Tuesday, November 9, 2010

Twitter Book Club: John Holt (1964) How Children Fail - Chapter 2

Fear & Failure

"all teachers get in trouble whose ideas of order are different from the schools'" Holtless than a minute ago via Twittelator

"But the ideas of order of all too many schools are that order should, must, can only rest on fear, threat, (cont) http://tl.gd/6qk0ucless than a minute ago via Twittelator

This makes me think of the mantra I always heard when I was a new teacher that, "You shouldn't smile until December and once you establish respect you can lighten up on the rules." I have always had a problem with this. It is based in a confusion between what it means to have respect and what it means for others to fear you. In fact, my refusal to establish a fear-based system of classroom management got me in trouble often in the first two schools I worked at.

"Children who undertake to do things...do not think in terms of success and failure but of effort and (cont) http://tl.gd/6qk6qsless than a minute ago via Twittelator

"when we praise [a child], are we not perhaps honing in on [their] accomplishment, stealing a little of (cont) http://tl.gd/6qkl9gless than a minute ago via Twittelator

Again, another quote that hits me too close to home. I have had deep struggles with this issue both as a parent and as a son. Does the same apply for teachers? It almost seems like we are expected steal some of our students' glory, especially if our own performance evaluations depend on student achievement. Could be a powerful argument for why Value-Added Assessment is harmful to students.

Has anyone else who has read John Holt's "How Children Fail" felt emotional reading his memoirs or been brought to tears?less than a minute ago via Twitterrific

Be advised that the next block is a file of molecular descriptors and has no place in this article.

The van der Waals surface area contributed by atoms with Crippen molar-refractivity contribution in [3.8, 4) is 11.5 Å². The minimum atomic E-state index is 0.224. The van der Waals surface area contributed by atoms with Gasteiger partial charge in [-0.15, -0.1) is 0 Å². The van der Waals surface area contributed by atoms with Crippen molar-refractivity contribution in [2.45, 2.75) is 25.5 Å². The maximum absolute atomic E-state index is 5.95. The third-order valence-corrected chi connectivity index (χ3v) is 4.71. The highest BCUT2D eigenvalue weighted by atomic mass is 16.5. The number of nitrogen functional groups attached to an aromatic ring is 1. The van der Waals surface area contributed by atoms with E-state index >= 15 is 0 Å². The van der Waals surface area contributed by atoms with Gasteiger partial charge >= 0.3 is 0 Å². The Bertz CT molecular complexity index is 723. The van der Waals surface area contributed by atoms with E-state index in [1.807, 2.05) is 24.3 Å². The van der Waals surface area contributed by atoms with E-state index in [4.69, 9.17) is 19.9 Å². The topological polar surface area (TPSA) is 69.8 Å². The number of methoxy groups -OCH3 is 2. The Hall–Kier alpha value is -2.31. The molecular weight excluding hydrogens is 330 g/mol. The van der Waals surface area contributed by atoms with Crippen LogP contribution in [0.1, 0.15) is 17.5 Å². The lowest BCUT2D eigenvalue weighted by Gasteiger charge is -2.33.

"When we came home and told people of these marvels, they said, 'Well, English kids must be different, you could ne... http://tl.gd/6r59m5less than a minute ago via Twittelator

I hear this argument all the time when doing Technology Integration PD with teachers. ALL THE TIME!

"It is schools rather than classes that we need to make smaller." Holtless than a minute ago via Twittelator

"[IQ] does not test and never could test what Whitehead said was the most important aspect of intelligence, (cont) http://tl.gd/6rl0l7less than a minute ago via Twittelator

"the great difference between the normal child and the retarded child is that the former is punished for (cont) http://tl.gd/6rl4fbless than a minute ago via Twittelator

"Children who depend heavily on adult approval may decide that, if they can't have total success, their (cont) http://tl.gd/6rlbmqless than a minute ago via Twittelator

"When you set out to fail, one thing is certain—you can't be disappointed." Holtless than a minute ago via Twittelator

"A child who can channel his fear of the unknown into a fear of ghosts, witches, ogres, giants, wicked (cont) http://tl.gd/6rllipless than a minute ago via Twittelator

I am not sure I agree with this statement. I think I want my children to understand the difference between fantasy and reality.

"A baby does not react to failure as an adult does, or even a five-year-old, because she has not yet been (cont) http://tl.gd/6rlm8cless than a minute ago via Twittelator

"Worst of all, I'm not sure that we, his elders, really want him to break out [of the circle of failure, (cont) http://tl.gd/6rm1j4less than a minute ago via Twittelator

Isn't this really what high-stakes testing and value added assessment is all about? It makes sense. In uncertain times there is a societal need for a sense of control.

1 comment:

Mrs. Tenkely said...

Failure seems to be something that is taught, we aren't afraid of making mistakes until we are repeatedly told that we are bad or inadequate for making them. How do we change this mindset for kids? Mistakes are creativity and innovation on the road to being realized.

I agree with your assessment about the difference between fear and respect. Too often fear is mistaken for respect.